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The Adventure of the Interplanetary Egg is the title of a project by Italian photographer Carlo Ottaviano Casana, in which dazzling white eggs are shown alongside old mechanisms and rusty tools to create a bizarre, delicate, almost theatrical atmosphere.
With their ironic and playful approach, these "landscapes" transform the perfection and purity of eggs into a sort of spaceship ready to blast off towards unknown galaxies.
Intrigued by this project, Fine Dining Lovers addressed some questions to Casana, in order to learn how the idea first came about and what sort of relationship he himself has with food.
What lies behind the idea of the interplanetary egg and its adventures?
Last spring, I was thinking about what I could photograph during the days I planned to stay in the Tuscan countryside that same summer. While browsing through a book on French still life artworks of the 1700s, I encountered once more a painting of a basket of eggs by Louis Tessier and decided that that would be the subject of my work: I had in mind the eggs by Tessier, as well as those photographed by Man Ray, Paul Outerbridge and Hans Finsler. On my arrival, I started taking shots, without however finding a meaning or the right key. So, I took a look at the cellar and rummaged through the stables until I happened to glance a box full of iron parts, mechanisms and old pieces of equipment, most of which had become rusty. When I took a closer look, I spotted a ferrule. I immediately saw it as a spaceship. I disentangled it from the other bits and pieces and dusted it off. In the meantime, the interplanetary egg took up its position at the helm: it took off on its interplanetary missions and I went on taking senseless photos.
How would you describe your relationship – personal and professional – with food?
In Novedrate, in the country house in Como province I used to live in, great importance was attached to the entire ritual of eating: we ate for pure pleasure, never for a mere question of nourishment. . My father was a renowned gastronome and like many gastronomes of the time, he had never cooked anything in his entire life. He was an expert on the theory and techniques of cooking but the practical side was delegated to our cook Vincenzo. Every day, they drew up the menu together, which consisted of three or four courses. When my father died and Vincenzo went to work elsewhere, I took over the kitchen: in a few years I became quite a dab hand among the pans, saucepans and various utensils. Now I am able to cook almost all the family recipes, which amount to nearly 10,000. Very often, thanks to this collection, I happen to remember with pleasure the people who dropped in to see us or episodes from a distant past.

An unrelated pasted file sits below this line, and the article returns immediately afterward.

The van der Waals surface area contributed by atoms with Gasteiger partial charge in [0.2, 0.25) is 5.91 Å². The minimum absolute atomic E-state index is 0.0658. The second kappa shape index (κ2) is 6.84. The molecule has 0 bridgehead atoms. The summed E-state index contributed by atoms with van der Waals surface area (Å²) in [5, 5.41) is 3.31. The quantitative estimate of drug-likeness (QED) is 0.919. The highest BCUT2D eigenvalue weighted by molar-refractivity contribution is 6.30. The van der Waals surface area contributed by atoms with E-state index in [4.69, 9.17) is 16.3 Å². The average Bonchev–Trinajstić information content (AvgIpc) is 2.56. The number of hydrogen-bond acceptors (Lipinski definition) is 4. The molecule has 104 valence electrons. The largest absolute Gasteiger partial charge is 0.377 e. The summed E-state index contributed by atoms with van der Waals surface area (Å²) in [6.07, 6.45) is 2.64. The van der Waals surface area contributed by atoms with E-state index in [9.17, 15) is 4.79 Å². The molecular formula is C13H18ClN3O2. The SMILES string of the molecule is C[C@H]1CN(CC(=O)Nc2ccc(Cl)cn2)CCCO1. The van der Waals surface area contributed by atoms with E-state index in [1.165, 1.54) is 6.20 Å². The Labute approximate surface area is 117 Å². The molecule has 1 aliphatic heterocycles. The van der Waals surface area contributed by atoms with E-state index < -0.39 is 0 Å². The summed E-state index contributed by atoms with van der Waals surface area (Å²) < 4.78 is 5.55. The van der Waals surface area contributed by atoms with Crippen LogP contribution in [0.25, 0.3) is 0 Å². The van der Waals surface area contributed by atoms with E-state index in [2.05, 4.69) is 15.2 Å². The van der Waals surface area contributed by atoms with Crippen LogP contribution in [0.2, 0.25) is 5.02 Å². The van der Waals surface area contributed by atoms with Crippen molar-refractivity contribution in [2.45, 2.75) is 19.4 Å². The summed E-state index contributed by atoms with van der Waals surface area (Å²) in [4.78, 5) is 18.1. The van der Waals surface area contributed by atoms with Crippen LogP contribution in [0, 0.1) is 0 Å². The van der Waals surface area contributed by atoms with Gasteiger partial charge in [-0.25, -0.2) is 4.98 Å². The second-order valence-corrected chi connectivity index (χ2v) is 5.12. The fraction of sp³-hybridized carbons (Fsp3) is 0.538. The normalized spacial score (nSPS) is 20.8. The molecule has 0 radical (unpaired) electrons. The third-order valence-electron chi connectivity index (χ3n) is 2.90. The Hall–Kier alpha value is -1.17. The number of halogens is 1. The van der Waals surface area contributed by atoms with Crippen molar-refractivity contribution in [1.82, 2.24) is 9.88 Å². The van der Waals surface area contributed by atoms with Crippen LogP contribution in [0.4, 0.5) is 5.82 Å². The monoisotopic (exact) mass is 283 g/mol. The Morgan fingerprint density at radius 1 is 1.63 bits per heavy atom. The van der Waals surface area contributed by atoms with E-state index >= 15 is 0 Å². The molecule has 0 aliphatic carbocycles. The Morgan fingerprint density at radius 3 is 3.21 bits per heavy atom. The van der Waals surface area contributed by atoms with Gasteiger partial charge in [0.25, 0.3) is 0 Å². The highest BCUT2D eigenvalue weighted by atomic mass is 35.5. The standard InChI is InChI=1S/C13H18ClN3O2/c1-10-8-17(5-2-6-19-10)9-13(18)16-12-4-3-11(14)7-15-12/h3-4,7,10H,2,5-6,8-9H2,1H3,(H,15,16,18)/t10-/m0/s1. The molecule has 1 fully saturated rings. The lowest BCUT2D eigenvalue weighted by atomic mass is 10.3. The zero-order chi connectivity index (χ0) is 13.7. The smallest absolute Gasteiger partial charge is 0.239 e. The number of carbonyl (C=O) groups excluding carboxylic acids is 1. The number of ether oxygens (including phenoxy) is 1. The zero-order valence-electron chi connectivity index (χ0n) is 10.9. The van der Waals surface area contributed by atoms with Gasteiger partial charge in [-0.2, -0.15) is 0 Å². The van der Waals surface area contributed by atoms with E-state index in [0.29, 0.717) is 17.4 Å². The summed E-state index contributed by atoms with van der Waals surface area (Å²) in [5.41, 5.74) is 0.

What's the first taste you remember and why?
There is no early flavour I remember in particular. I believe this depends on the fact that there was such an abundance and variety of them on hand every day... If I think back, however, I remember that when I was a very small child, after walking in the garden with my mother, we always passed by the vegetable plot where I used to pick tiny carrots when in season and ate them once they had been washed in the drinking fountain. A lost aroma and flavour.
Close your eyes and think of fine dining: what do you see?
Many images come and go, as if my mind were a kaleidoscope: dishes, tables, and then everything comes to a standstill. About ten years ago, I was not far from Prabang, the ancient capital of Laos, on a dirt road crossing a forest close to the banks of the Mekong. A wood hut, without any sort of signage, acted as a small restaurant: there I was served with the best dish of pan-tossed rice spaghetti and vegetables I have ever tasted.